Repairing the PowerBook’s RAM slot with a toothpick

Posted by Pierre Igot in: Macintosh
June 16th, 2006 • 5:20 pm

If you’ve read this blog in the past couple of weeks, you know that we bought a brand new MacBook to replace my wife’s five-year-old Titanium PowerBook G4—only to return it to Apple within a few days because of a horrible mooing noise that Apple insists is “normal” and “within spec,” even though we found it impossible to live with it.

So my wife had to go back to her trusty old PowerBook G4. This machine has given us few problems over the years (apart from its abysmal AirPort range, which was a problem from the very beginning and is clearly a design flaw with this generation of machines). In more recent times, however, it has started to show its age not just in its poor performance with more recent software titles, but also in its physical structure.

The main problems have been with the keyboard—which was a bit flimsy from the very beginning: I, with my big hands, would easily get the tip of my fingers caught underneath the edge of the key, which would cause the keys to snap off. They had to be snapped back on each and every time. However, my wife’s hands are significantly smaller, and she never really had much of a problem with it.

Recently, however, we discovered that the “8” key had become more fragile and would snap off even when my wife was typing. A closer inspection revealed that one of the two slots which the underside of the key snaps on was broken. The key still holds thanks to the other slot on the other side, but obviously it snaps off much easier.

Then the space bar stopped working altogether. Again, closer inspection revealed some wear and tear that prevented the springing mechanism from springing back properly. That was a bit more problematic, as the space bar is, well, essential, and the problem was not just an intermittent one like the one with the “8” key. Fortunately, I was able to pad the underside of the space bar itself with a few layers of masking tape, and that added just enough thickness to enable the springing mechanism to work again.

But that was pretty much it, as far as physical problems with the machine were concerned—until last week, that is.

Just after we returned the MacBook to Apple and I transferred all of my wife’s stuff back on the TiBook, as if on cue, a more serious problem surfaced. One morning, my wife called me to tell me that the keyboard had a weird bulge in the middle of it. I took a look, and indeed the keyboard was no longer flat. I snapped it open and discovered the source of the problem right away: the RAM module in the top RAM slot, which is located right underneath the keyboard, was sticking out.

Fortunately enough, the RAM module hadn’t completely come out of the slot, and obviously there was still enough contact for it to continue to work properly (Mac OS X appeared unaffected and was still running properly).

I immediately turned the machine off and then tried to push the RAM module back into its slot, so that it would be flat and not stick out anymore. But it wouldn’t stay in place. Again, closer inspection revealed that something was indeed broken.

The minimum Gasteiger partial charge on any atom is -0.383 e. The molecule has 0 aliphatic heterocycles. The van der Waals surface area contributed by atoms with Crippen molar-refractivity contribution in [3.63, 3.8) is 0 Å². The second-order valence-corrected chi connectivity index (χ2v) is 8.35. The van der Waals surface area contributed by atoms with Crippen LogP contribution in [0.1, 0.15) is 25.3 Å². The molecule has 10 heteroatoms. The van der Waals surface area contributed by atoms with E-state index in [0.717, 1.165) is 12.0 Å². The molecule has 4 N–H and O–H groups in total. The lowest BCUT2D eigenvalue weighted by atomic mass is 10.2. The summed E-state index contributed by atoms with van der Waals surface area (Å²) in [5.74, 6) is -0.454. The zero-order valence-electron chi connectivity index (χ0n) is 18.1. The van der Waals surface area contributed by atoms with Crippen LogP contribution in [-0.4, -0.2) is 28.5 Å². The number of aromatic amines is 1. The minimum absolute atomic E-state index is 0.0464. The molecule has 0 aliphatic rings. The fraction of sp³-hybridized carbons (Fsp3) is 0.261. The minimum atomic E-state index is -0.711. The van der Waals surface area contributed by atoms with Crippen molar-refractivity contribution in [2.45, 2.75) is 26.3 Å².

The RAM module is normally held in place by two D-shaped plastic tabs sticking out from each side. When you push the RAM module down, it pushes these tabs, which are part of a flexible piece of plastic moulding, and once the edges of the RAM module are underneath the tabs, the tension in the plastic moulding causes the tabs to move back over the RAM module and hold it in place. (If you want to remove the RAM module, you normally have to push these two D-shaped tabs with your fingers, and the upwards tension causes the RAM module to stick out naturally when it’s no longer held in place by the tabs.)

Obviously, after all these years, the plastic on one side had dried up and cracked, and the D-shaped tab was gone, along with a good chunk of the rest of the plastic structure. This meant that there was no longer anything to hold the RAM module in place on one side. And there was nothing that I could do to repair that piece of plastic.

This looked like a pretty serious problem, especially since the PowerBook badly needs the extra RAM in order to be able to run Mac OS X properly. (Even with the extra RAM, it still only has a total of 384 MB, which is not that great when running Tiger.) However, I figured that there had to be other ways to hold the RAM module in place. As long as I could get something both rigid and flexible enough and also long enough to fit under two solid parts on either side of the RAM module, I should be able to keep the RAM module flat.

That something both rigid and flexible enough and also long enough turned out to be… a toothpick. I just got one from the kitchen and tried to make it fit, and… it worked perfectly!

Here’s what the repair looks like, from three different angles:

Toothpick - Angle 1

Toothpick - Angle 2

Toothpick - Angle 3

Pretty nifty, if I may say so myself!

The toothpick appears to be strong enough. It won’t break any time soon, and there’s nothing that will cause it to move. And it is bent, but not enough to cause the keyboard above it to bulge or anything. In other words, it’s perfect!

And it took me the whole of five minutes.

I am guessing we might not be the only ones with RAM slot plastic mouldings that dry up and crack after five years, so maybe this post and these pictures will be helpful to someone else!

At least, it means that we don’t have to buy a new computer right away. Because there is just no way that I am buying a mooing laptop again, and, as far as I can tell, both MacBooks and MacBook Pros can be affected by the mooing. So we are definitely going to be waiting a while until Apple sorts this out—and hope that the TiBook lasts long enough.

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